“I started writing down how I was feeling,” says Espiritu. “And I started to get this fear and paranoia. If I’m writing this, someone can read it and have access to the things that I’m feeling. So I started writing in a way that was not legible. It was this coded way for me to rewrite English.”
The artist has been very open about his troubled past, which includes domestic violence, run-ins with the law and an ongoing struggle with mental health. He spent more time with therapists than with his parents. His first solo gallery show in 2011, Because The Kids Don’t Play, was a response to a robbed childhood and featured Disney icons in graphically violent scenarios.
When Espiritu, who is Filipino, started Legends League as a blog in 2007, he was the rare man of colour in Toronto discussing his emotions and vulnerability publicly, writing about his experiences with domestic violence and his mental health. He’s happy that NBA players are increasingly willing to do the same.
Last year, former Raptor DeMar DeRozan tweeted about his depression. That inspired Kevin Love from the Cleveland Cavaliers to write about his own mental health struggles. The NBA responded by featuring both men in promotions for mental health while making encouraging efforts for players to have ready access to therapists.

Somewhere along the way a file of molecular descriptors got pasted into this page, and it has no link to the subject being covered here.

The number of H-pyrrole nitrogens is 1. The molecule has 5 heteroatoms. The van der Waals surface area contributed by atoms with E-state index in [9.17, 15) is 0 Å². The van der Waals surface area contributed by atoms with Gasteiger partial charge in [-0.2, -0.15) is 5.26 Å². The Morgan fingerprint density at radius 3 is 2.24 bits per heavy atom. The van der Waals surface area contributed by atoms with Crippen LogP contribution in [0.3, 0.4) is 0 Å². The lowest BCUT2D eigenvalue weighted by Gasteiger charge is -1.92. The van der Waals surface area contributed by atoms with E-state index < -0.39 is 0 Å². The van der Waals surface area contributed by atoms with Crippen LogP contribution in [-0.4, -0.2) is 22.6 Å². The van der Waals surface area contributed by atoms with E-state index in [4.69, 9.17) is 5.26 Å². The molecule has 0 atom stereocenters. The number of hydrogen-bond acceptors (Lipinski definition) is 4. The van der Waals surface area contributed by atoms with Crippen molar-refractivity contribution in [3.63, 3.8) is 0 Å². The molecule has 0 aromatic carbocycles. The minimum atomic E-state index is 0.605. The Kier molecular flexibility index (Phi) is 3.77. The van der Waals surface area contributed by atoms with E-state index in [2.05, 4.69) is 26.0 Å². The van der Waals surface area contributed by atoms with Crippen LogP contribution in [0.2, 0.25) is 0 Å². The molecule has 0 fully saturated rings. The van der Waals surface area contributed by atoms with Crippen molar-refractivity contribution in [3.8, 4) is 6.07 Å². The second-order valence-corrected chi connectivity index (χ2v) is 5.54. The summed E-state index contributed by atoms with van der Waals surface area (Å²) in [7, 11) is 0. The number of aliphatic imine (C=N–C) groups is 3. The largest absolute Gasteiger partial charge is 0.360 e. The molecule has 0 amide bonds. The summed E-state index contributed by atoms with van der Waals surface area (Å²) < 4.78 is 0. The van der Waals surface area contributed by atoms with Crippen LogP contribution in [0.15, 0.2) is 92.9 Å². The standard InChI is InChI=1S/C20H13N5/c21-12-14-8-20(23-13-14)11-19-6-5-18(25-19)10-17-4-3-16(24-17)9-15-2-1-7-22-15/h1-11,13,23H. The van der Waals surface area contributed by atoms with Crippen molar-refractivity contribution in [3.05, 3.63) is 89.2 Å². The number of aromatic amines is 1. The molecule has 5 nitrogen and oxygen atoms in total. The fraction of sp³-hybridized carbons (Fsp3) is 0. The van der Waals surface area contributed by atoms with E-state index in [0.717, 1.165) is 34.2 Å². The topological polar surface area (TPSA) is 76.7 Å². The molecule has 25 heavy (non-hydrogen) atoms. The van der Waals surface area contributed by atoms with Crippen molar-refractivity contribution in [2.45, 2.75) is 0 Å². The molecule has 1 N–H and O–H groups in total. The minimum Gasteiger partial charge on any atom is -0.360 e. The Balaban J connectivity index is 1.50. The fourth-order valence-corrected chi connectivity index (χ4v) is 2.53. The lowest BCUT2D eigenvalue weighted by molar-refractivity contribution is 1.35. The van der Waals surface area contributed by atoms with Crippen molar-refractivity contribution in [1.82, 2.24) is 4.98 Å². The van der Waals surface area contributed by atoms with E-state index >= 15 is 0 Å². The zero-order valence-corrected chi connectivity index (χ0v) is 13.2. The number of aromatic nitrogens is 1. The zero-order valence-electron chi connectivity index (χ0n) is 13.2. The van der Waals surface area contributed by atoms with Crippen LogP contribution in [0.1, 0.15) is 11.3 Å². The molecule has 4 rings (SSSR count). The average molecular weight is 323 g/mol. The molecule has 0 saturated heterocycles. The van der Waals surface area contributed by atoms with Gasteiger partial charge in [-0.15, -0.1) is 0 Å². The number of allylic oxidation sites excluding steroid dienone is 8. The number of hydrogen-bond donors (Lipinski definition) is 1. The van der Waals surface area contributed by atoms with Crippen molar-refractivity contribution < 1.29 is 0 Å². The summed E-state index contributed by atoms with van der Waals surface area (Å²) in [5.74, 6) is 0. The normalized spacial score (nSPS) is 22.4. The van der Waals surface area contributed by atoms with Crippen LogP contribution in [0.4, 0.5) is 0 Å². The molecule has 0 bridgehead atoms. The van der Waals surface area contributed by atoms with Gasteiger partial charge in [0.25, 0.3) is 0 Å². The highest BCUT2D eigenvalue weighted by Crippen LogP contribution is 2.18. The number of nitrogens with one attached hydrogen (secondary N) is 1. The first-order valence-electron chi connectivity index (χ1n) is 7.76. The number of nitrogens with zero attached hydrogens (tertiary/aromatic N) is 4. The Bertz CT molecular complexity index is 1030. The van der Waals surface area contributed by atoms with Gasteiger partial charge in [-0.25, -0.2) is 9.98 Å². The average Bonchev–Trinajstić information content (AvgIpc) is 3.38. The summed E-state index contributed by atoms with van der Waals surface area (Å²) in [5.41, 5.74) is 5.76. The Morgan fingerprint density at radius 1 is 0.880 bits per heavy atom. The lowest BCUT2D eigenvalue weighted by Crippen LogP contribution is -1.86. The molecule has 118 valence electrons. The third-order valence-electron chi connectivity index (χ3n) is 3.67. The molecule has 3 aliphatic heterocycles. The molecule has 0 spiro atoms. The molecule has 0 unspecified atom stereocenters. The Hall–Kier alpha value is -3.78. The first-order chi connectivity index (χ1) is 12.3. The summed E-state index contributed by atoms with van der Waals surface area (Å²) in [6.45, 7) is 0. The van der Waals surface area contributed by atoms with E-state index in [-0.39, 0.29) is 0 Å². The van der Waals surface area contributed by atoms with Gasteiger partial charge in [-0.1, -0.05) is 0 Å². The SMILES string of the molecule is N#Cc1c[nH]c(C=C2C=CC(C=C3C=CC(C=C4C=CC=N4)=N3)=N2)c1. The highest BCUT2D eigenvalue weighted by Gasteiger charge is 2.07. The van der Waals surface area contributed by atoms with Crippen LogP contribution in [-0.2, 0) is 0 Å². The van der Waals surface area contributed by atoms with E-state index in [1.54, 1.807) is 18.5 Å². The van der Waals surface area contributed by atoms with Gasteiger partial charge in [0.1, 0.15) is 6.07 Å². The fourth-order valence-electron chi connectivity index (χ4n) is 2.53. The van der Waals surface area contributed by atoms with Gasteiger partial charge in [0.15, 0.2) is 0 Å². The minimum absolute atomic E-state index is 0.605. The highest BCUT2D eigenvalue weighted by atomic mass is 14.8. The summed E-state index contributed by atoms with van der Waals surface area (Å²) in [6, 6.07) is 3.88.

“Everyone should be in therapy,” says Espiritu. “It’s like personal training for your brain and your emotions.”
Espiritu also brings up Ron Artest, the NBA star who once attacked a belligerent fan in a notorious brawl in 2004 that’s sometimes referred to as Malice at the Palace. Artest, who has since changed his name to Metta World Peace, was among the first to discuss the trauma he experienced as a child and the successes he found through therapy. Artest thanked his psychiatrist in his first post-game interview after winning the NBA Finals with the Los Angeles Lakers in 2010.
“I connect very deeply to something like that,” says Espiritu, referencing the efforts to de-stigmatize mental health conversations in athletics, particularly among people of colour.
“The conversation around mental health that somebody like DeMar puts out there,” he adds, “is going to affect the people who are attached to the sport your homies in the neighbourhood playing basketball, everyone striving to be a baller or rapper or whatever. It’s a point of access. They go, ‘Oh shit, this is somebody that I aspire to be like saying something that I might also be experiencing, but don’t feel comfortable talking about it.’”